A project retrospective
I've learnt how incredibly valuable retrospectives are. A simple, yet powerful technique; I wish had been exposed to it earlier in my career. I love learning and I think this is a great way to reflect on what I learn from each project.
Today Clare facilitated a project retrospective for Jess, Mikey, Matt and myself as we looked back at a project we collaborated on between March and July this year.
A retrospective is an agile technique, which happens at the end of a project sprint or at the end of an entire project. It gives everyone in the team a chance to look at what went well, what went less well and what is valuable to take onto another project.
A retrospective takes the following format:
- Set objectives for the session
- Write a timeline for the project
- Identify the good and bad parts of the project
- Set actions
Retrospectives must be facilitated by someone who was not involved in the project. The facilitator should plan the retrospective, make sure that actions are identified and the goals are met whilst keeping the session on track for time. They can also make sure that everyone has a chance to contribute.
We started by figuring out what we wanted to achieve in the session. This gave us something to check against to see if we had achieved what we wanted to in the session. These were our objectives:
- Pick out what is valuable to share with others
- Celebrate what went well
- Identify key learnings
- Consolidate understanding of the project as a whole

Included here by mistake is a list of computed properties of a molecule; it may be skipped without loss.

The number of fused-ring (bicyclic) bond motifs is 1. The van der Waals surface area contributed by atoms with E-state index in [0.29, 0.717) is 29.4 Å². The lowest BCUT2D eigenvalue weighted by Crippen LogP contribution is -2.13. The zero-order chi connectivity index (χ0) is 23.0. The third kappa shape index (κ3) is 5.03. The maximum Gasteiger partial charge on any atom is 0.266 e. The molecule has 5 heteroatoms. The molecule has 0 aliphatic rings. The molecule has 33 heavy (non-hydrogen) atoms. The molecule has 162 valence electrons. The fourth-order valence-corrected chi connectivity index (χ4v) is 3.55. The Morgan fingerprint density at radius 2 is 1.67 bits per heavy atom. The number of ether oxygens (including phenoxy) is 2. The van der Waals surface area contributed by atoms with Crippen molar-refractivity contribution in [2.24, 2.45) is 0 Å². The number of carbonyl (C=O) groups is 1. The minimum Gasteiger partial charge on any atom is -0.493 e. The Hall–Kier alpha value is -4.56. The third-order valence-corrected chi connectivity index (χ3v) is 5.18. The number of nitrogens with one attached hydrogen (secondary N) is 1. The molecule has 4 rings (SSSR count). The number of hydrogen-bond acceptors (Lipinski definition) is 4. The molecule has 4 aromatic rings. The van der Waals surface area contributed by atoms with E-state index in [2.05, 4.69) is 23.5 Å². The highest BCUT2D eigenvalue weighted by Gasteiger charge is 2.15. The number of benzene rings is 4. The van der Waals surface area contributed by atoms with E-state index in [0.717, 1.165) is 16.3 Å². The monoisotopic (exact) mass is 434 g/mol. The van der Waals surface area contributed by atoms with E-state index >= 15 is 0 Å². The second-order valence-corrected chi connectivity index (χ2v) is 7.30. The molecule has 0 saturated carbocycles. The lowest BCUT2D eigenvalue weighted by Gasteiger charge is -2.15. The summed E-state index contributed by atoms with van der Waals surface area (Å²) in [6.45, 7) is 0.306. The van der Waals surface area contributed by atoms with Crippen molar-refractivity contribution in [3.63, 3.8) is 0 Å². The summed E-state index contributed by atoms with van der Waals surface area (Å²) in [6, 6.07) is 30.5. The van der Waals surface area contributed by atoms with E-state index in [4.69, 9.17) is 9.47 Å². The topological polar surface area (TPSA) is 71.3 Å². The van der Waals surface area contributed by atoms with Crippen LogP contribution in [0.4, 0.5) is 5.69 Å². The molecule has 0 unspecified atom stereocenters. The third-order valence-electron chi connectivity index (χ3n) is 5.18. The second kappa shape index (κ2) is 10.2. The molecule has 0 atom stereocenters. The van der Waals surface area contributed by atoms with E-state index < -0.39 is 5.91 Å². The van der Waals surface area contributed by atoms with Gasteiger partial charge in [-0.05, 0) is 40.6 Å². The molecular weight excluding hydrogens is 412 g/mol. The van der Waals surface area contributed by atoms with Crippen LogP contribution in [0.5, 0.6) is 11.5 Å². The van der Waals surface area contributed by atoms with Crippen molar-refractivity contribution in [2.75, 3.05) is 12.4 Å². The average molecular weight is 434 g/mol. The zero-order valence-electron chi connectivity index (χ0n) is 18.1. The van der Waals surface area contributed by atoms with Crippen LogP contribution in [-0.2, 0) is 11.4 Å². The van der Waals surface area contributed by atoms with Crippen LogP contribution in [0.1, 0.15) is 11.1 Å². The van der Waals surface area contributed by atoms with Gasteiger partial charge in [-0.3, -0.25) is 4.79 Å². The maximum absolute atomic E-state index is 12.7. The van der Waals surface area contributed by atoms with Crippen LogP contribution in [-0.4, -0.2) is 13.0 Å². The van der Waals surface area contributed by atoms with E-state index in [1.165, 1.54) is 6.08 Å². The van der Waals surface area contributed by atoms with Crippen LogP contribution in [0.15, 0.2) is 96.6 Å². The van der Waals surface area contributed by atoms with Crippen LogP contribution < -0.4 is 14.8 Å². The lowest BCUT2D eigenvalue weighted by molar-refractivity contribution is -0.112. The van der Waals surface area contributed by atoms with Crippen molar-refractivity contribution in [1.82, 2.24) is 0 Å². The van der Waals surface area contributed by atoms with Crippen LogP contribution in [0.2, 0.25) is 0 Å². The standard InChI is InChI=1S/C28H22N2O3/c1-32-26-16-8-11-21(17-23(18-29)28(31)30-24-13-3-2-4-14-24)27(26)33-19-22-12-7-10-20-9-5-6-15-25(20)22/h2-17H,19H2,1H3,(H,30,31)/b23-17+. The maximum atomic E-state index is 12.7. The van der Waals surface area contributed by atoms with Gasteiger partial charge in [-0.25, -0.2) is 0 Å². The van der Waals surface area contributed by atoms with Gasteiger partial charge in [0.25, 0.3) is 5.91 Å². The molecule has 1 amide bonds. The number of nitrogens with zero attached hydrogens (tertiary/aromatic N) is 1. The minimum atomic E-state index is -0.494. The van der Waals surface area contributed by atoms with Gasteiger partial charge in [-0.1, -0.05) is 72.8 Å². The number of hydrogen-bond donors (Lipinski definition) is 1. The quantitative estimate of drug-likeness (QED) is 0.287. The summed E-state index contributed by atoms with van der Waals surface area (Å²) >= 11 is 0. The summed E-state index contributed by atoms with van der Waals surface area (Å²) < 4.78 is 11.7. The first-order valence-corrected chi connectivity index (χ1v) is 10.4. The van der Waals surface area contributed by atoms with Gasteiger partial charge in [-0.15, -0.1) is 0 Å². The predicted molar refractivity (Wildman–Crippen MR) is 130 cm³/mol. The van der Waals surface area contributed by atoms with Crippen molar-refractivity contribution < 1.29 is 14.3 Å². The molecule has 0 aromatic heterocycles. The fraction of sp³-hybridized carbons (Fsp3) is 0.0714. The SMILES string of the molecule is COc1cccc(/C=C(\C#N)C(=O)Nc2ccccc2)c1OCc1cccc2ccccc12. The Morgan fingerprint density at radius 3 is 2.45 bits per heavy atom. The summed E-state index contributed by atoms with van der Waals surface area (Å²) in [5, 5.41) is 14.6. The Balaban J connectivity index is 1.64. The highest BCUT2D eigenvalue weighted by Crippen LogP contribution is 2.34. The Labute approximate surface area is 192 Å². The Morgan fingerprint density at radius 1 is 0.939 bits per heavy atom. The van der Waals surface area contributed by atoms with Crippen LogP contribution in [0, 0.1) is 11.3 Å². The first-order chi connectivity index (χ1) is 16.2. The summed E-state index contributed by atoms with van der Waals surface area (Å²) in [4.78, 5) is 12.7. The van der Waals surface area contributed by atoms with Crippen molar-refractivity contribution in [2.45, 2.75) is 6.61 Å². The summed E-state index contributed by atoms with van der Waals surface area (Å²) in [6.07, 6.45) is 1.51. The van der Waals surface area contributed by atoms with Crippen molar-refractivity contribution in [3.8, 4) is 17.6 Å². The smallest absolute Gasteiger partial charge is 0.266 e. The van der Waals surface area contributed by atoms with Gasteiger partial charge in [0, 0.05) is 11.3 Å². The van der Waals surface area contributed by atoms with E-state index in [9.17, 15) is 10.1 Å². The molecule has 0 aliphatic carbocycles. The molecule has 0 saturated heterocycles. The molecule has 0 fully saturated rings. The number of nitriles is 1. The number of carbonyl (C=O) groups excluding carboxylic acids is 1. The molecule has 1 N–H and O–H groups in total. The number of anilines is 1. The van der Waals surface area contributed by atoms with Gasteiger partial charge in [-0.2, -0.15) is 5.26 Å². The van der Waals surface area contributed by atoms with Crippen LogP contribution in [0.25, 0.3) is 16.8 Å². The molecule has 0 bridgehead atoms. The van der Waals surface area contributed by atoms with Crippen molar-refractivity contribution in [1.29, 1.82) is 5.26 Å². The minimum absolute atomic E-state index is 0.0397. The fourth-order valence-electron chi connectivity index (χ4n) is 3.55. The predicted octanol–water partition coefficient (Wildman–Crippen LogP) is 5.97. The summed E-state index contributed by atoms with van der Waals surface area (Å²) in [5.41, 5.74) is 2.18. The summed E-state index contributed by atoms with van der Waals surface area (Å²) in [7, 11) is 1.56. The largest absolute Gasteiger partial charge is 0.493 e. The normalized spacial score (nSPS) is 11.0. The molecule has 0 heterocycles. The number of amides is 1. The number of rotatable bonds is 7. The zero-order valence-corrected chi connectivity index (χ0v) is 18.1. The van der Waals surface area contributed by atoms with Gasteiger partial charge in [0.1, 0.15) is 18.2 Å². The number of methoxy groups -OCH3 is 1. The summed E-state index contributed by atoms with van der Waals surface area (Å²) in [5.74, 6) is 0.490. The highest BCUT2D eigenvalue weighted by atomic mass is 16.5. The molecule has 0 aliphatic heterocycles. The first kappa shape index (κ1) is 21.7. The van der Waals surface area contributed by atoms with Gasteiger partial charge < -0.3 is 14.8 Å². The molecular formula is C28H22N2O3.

Build a timeline
We wrote a timeline of the project—starting with the pitch, ending with the last day of the project. We documented key events like when people joined, left or had holiday; workshops; sprints and the like.
Good and bad points
We all took some post-it notes and wrote down the good and bad points about the project: green for good, pink for bad. Then we placed them at their relevant points on the timeline giving us a long line of pink and green prettiness. Having everything on a wall highlighted the balance between good and bad points and it helped us identify particular times or events that lead to good or bad points.
Then we discussed each point. The great thing about writing them down individually was that it gave everyone a chance to contribute something and explain their points in more detail during the discussions.
Clare grouped points into themes and summarised them with us. This enabled us to see all of the points clearly without any duplicates.
In order to identify the most valuable key learnings from the project, we all voted on the points using the dots system. So, we each placed three dots on what we believed to be the most valuable point to take away from the project, two for the second and one the third. Once everyone had voted, we collected the post-it notes with dot votes and agreed on the three most valuable points to share with others and take to a new project.
To wrap up the project, we checked that we had met the objectives set out at the start of the session and did a quick appreciation exercise. We all shared something that we enjoyed, learned or appreciated most about the project. It felt a like a nice, positive way to end the session.
There are several reasons why I have found project retrospectives valuable so far. Firstly, I think we uncover more learnings when we reflect and discuss projects with others. Documenting the session in a write-up reduces the chances of valuable lessons slipping through the net and we can look back at it in the future. I always leave these sessions feeling very positive about what I've learnt from each project and ready to share it with others. Clare does a great job of planning and facilitating our retrospective sessions, which I'm sure is a contributing factor to their success here.